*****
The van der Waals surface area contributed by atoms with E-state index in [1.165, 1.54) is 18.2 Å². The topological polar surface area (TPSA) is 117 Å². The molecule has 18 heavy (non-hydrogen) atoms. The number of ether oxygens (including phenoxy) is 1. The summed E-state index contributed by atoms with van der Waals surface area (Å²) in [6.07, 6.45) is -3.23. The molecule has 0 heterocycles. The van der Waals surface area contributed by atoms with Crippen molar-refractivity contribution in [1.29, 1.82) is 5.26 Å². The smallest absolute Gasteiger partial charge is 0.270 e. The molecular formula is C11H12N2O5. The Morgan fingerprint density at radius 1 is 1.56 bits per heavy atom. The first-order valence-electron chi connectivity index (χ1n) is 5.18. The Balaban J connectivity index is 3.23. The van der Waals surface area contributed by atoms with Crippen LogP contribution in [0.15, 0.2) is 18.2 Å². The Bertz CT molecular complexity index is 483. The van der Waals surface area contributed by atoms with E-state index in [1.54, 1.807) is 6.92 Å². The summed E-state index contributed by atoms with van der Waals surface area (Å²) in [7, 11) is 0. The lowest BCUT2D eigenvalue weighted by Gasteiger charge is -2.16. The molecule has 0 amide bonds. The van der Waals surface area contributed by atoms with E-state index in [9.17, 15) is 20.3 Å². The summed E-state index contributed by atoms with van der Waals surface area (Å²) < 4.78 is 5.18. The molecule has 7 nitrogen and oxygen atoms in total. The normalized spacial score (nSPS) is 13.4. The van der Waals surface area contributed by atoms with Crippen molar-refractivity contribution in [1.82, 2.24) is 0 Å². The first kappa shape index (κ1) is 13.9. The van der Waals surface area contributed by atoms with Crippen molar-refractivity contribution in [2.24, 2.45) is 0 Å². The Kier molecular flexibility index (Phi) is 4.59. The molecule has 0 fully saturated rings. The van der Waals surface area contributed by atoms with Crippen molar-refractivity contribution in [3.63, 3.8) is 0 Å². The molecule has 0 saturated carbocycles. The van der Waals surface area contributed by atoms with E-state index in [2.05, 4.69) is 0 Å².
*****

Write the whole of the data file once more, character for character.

The van der Waals surface area contributed by atoms with E-state index in [1.165, 1.54) is 18.2 Å². The topological polar surface area (TPSA) is 117 Å². The molecule has 18 heavy (non-hydrogen) atoms. The number of ether oxygens (including phenoxy) is 1. The summed E-state index contributed by atoms with van der Waals surface area (Å²) in [6.07, 6.45) is -3.23. The molecule has 0 heterocycles. The van der Waals surface area contributed by atoms with Crippen molar-refractivity contribution in [1.29, 1.82) is 5.26 Å². The smallest absolute Gasteiger partial charge is 0.270 e. The molecular formula is C11H12N2O5. The Morgan fingerprint density at radius 1 is 1.56 bits per heavy atom. The first-order valence-electron chi connectivity index (χ1n) is 5.18. The Balaban J connectivity index is 3.23. The van der Waals surface area contributed by atoms with Crippen LogP contribution in [0.15, 0.2) is 18.2 Å². The Bertz CT molecular complexity index is 483. The van der Waals surface area contributed by atoms with E-state index in [1.54, 1.807) is 6.92 Å². The summed E-state index contributed by atoms with van der Waals surface area (Å²) in [7, 11) is 0. The lowest BCUT2D eigenvalue weighted by Gasteiger charge is -2.16. The molecule has 0 amide bonds. The van der Waals surface area contributed by atoms with E-state index in [9.17, 15) is 20.3 Å². The summed E-state index contributed by atoms with van der Waals surface area (Å²) < 4.78 is 5.18. The molecule has 7 nitrogen and oxygen atoms in total. The normalized spacial score (nSPS) is 13.4. The van der Waals surface area contributed by atoms with Crippen molar-refractivity contribution in [1.82, 2.24) is 0 Å². The first kappa shape index (κ1) is 13.9. The van der Waals surface area contributed by atoms with Crippen molar-refractivity contribution in [2.24, 2.45) is 0 Å². The Kier molecular flexibility index (Phi) is 4.59. The molecule has 0 fully saturated rings. The van der Waals surface area contributed by atoms with Crippen molar-refractivity contribution in [3.63, 3.8) is 0 Å². The molecule has 0 saturated carbocycles. The van der Waals surface area contributed by atoms with E-state index in [2.05, 4.69) is 0 Å².